“Somebody once told me a few years ago, ‘Do the one thing that you do, do it at 100%, and do it well, and then everything else will follow,’” she said. “That’s something I’ve always kept with me.”

CUSTOMER CONTRIBUTIONS

Although the past few years have been tumultuous, the one constant has been the pantry’s loyal customer base. 

Nobles said she will miss the interaction with her customers, because many not only are customers  but also dear friends.

“My customers are amazing; I’ve always told them they are all rock stars,” Nobles said. “You encourage, you give me grace, strength, and I’m humbled by just the outpour and the following.” 

Starting from nothing more than four years ago, The Bulk Pantry now has about 10,000 followers on Facebook. 

Customer and friend Gloria Green said she met Nobles at the end of January when she needed a birthday cake for a party. Because of allergies, Green said she offered to find a birthday cake that was dairy-, dye- and gluten-free. 

“The end result was a scrumptious cake that everyone in the family could enjoy,” Green said. “While shopping there, I discovered her peanut butter cookies: gluten-, dairy- and sugar-free. These were a blessing to round out my highly restricted diet.”

In addition to her customers and two sons, Nobles said her husband, Dwayne, father, Scott, and mom, Kathy, have been her motivation and have helped her along the way. 

SWEET SAGA

The bulk goods shop originally opened in January 2018 in the Tri-City Shopping Center at the northeast corner of South Dillard Street and West Colonial Drive. 

The shop offered a wide selection of cooking and baking ingredients customers could buy in bulk, such as nuts, candies, spices, flours, coffees, and dried fruits and vegetables.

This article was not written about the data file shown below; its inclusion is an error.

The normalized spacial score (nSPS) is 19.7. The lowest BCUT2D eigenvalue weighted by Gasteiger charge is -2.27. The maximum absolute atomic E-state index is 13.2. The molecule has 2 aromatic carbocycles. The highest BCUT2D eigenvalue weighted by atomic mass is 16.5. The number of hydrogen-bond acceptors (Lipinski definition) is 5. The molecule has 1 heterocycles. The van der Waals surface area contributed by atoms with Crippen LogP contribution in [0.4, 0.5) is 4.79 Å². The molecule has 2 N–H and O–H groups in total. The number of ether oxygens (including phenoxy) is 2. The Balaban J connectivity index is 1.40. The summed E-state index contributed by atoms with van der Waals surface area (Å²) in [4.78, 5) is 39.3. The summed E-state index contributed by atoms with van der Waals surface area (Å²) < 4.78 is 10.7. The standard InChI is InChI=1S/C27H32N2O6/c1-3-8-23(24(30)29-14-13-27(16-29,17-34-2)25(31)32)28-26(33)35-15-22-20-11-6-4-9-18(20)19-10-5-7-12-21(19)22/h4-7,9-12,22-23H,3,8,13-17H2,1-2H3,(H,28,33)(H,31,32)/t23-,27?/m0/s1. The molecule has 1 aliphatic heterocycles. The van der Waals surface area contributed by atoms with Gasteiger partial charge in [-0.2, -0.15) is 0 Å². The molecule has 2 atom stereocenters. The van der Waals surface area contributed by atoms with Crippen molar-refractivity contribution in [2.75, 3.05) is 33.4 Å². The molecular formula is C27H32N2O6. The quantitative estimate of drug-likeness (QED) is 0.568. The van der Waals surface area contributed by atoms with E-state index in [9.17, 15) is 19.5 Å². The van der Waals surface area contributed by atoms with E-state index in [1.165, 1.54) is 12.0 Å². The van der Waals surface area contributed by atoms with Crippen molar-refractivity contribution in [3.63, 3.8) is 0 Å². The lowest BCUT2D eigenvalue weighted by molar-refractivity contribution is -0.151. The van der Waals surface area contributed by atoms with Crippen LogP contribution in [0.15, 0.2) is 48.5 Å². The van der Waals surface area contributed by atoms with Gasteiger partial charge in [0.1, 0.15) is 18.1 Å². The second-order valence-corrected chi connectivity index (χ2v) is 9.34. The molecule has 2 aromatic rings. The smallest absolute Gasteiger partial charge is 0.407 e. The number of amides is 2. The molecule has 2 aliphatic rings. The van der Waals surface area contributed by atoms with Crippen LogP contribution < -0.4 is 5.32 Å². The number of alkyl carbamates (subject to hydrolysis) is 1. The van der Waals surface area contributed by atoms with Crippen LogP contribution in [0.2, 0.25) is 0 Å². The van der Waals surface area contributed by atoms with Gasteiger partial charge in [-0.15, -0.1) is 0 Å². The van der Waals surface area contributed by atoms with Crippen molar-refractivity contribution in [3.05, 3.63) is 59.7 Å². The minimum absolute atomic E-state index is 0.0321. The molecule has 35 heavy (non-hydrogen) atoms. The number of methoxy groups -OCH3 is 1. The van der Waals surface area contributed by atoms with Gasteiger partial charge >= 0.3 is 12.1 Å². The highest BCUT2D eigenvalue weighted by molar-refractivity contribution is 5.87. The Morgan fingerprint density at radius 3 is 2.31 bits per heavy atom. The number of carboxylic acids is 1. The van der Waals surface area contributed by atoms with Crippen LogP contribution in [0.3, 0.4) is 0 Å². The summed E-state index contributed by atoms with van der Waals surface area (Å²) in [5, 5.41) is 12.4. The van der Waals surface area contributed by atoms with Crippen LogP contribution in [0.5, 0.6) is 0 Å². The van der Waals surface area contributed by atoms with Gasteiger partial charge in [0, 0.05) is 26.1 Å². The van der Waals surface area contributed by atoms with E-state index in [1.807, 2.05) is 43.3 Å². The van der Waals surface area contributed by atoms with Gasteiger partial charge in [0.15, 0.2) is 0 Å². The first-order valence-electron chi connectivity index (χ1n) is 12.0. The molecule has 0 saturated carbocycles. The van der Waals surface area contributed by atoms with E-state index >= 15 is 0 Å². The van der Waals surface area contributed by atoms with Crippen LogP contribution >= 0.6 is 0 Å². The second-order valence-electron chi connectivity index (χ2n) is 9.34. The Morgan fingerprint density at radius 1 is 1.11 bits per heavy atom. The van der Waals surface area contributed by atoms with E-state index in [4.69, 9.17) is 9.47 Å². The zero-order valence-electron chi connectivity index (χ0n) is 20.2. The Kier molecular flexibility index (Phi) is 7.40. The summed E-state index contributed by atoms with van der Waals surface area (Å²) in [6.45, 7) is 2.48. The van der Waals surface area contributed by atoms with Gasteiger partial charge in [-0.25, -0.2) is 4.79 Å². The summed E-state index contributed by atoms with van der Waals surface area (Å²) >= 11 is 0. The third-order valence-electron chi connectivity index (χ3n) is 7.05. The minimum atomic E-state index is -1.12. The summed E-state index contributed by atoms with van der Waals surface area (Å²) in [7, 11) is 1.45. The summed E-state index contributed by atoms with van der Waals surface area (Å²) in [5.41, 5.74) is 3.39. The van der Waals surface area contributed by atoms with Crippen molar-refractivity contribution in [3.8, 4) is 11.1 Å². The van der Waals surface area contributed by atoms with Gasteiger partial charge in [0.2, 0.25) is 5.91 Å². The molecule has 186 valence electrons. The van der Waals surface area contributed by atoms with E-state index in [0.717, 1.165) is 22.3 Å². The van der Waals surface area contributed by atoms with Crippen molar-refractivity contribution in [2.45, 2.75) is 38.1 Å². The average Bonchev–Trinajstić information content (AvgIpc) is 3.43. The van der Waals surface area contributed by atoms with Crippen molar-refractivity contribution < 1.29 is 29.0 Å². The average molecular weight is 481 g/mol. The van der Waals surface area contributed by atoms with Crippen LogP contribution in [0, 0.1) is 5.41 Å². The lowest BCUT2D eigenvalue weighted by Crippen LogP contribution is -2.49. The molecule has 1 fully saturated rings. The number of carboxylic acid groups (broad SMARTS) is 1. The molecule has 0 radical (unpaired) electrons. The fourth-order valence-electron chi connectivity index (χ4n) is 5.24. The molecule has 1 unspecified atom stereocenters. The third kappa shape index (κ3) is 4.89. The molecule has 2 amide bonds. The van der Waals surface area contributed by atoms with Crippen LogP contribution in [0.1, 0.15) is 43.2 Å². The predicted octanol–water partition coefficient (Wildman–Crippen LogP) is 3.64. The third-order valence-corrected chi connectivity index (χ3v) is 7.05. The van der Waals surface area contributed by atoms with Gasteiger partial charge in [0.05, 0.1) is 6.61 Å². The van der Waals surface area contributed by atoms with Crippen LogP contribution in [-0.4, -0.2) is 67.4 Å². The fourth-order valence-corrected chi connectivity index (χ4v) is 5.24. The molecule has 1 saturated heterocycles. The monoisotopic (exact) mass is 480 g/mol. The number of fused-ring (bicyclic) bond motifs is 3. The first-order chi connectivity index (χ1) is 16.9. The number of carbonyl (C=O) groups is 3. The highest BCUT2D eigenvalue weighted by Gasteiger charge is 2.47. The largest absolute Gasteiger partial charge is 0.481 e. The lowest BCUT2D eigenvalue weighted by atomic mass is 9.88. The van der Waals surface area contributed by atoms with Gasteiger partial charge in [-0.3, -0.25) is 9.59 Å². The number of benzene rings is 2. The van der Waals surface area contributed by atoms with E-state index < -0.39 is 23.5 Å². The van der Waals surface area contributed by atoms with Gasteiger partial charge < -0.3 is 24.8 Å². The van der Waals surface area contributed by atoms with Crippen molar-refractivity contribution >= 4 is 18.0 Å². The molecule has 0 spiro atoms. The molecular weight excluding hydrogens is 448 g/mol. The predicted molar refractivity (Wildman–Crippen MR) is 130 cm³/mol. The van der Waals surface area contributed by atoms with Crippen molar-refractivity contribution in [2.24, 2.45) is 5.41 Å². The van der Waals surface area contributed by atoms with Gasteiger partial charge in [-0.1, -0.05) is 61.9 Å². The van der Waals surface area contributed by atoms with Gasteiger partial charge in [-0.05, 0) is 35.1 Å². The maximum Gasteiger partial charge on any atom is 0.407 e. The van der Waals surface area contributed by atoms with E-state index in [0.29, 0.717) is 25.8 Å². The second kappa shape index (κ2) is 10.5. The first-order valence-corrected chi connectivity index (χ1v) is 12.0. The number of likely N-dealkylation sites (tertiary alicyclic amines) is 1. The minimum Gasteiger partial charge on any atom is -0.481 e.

Nobles said the Florida humidity was taking a toll on the business, and she was throwing away more goods than she was selling.

One day, a customer asked her if she had ever baked anything, and another asked her about Keto, but she had no idea what that was. Nobles conducted days of research and talked to nutritionists before buying a toaster oven and beginning to bake muffins a dozen at a time.

“It blew a door open for a whole need I think this community didn’t know they needed, but knew they needed,” she said. 

Nobles started with low-carb muffins and bread before venturing her way into cupcakes. In June 2019, the pantry moved to its new location at 103 S. Main St., in downtown Winter Garden

In addition to the storefront, Nobles started subscription boxes in August 2021. The item assortment changes each month, and all items are frozen and vacuum-sealed prior to shipping. She said she sells anywhere from 30 to 70 boxes a month. 

THE BULK PANTRY

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Annabelle Sikes is a staff writer at the West Orange Times & Observer, Southwest Orange Observer and OrangeObserver.com. She graduated in May 2021 from the University of Central Florida with a bachelor's degree in journalism and a minor in sociology.  Her past...